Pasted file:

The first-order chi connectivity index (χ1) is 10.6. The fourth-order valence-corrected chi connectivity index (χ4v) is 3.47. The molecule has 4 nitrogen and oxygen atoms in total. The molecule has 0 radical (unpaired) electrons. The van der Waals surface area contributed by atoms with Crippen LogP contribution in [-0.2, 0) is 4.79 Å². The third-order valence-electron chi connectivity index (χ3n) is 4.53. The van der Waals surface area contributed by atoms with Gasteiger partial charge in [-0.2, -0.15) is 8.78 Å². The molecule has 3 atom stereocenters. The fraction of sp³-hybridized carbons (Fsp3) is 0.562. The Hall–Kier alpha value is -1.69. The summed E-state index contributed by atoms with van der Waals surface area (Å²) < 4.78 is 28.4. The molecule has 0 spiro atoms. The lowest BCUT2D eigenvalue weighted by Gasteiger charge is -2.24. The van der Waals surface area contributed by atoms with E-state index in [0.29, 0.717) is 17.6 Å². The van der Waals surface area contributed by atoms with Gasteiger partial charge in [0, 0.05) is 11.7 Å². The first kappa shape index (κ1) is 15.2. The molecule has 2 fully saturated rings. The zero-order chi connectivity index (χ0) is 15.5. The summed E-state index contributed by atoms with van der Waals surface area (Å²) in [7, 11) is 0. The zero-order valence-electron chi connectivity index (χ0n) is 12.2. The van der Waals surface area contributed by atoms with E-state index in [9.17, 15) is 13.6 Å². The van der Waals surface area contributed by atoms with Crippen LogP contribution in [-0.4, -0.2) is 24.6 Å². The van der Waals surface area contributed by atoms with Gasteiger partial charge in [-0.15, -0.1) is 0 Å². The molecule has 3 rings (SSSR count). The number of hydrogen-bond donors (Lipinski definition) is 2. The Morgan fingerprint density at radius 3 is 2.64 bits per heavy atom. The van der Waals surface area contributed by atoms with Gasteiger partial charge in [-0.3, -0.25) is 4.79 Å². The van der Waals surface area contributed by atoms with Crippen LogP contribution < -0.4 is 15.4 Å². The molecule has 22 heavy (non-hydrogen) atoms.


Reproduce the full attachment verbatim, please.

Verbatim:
The first-order chi connectivity index (χ1) is 10.6. The fourth-order valence-corrected chi connectivity index (χ4v) is 3.47. The molecule has 4 nitrogen and oxygen atoms in total. The molecule has 0 radical (unpaired) electrons. The van der Waals surface area contributed by atoms with Crippen LogP contribution in [-0.2, 0) is 4.79 Å². The third-order valence-electron chi connectivity index (χ3n) is 4.53. The van der Waals surface area contributed by atoms with Gasteiger partial charge in [-0.2, -0.15) is 8.78 Å². The molecule has 3 atom stereocenters. The fraction of sp³-hybridized carbons (Fsp3) is 0.562. The Hall–Kier alpha value is -1.69. The summed E-state index contributed by atoms with van der Waals surface area (Å²) < 4.78 is 28.4. The molecule has 0 spiro atoms. The lowest BCUT2D eigenvalue weighted by Gasteiger charge is -2.24. The van der Waals surface area contributed by atoms with E-state index in [0.29, 0.717) is 17.6 Å². The van der Waals surface area contributed by atoms with Gasteiger partial charge in [0, 0.05) is 11.7 Å². The first kappa shape index (κ1) is 15.2. The molecule has 2 fully saturated rings. The zero-order chi connectivity index (χ0) is 15.5. The summed E-state index contributed by atoms with van der Waals surface area (Å²) in [7, 11) is 0. The zero-order valence-electron chi connectivity index (χ0n) is 12.2. The van der Waals surface area contributed by atoms with E-state index in [9.17, 15) is 13.6 Å². The van der Waals surface area contributed by atoms with Crippen LogP contribution in [-0.4, -0.2) is 24.6 Å². The van der Waals surface area contributed by atoms with Gasteiger partial charge in [-0.15, -0.1) is 0 Å². The molecule has 3 rings (SSSR count). The number of hydrogen-bond donors (Lipinski definition) is 2. The Morgan fingerprint density at radius 3 is 2.64 bits per heavy atom. The van der Waals surface area contributed by atoms with Gasteiger partial charge in [-0.3, -0.25) is 4.79 Å². The van der Waals surface area contributed by atoms with Crippen LogP contribution < -0.4 is 15.4 Å². The molecule has 22 heavy (non-hydrogen) atoms.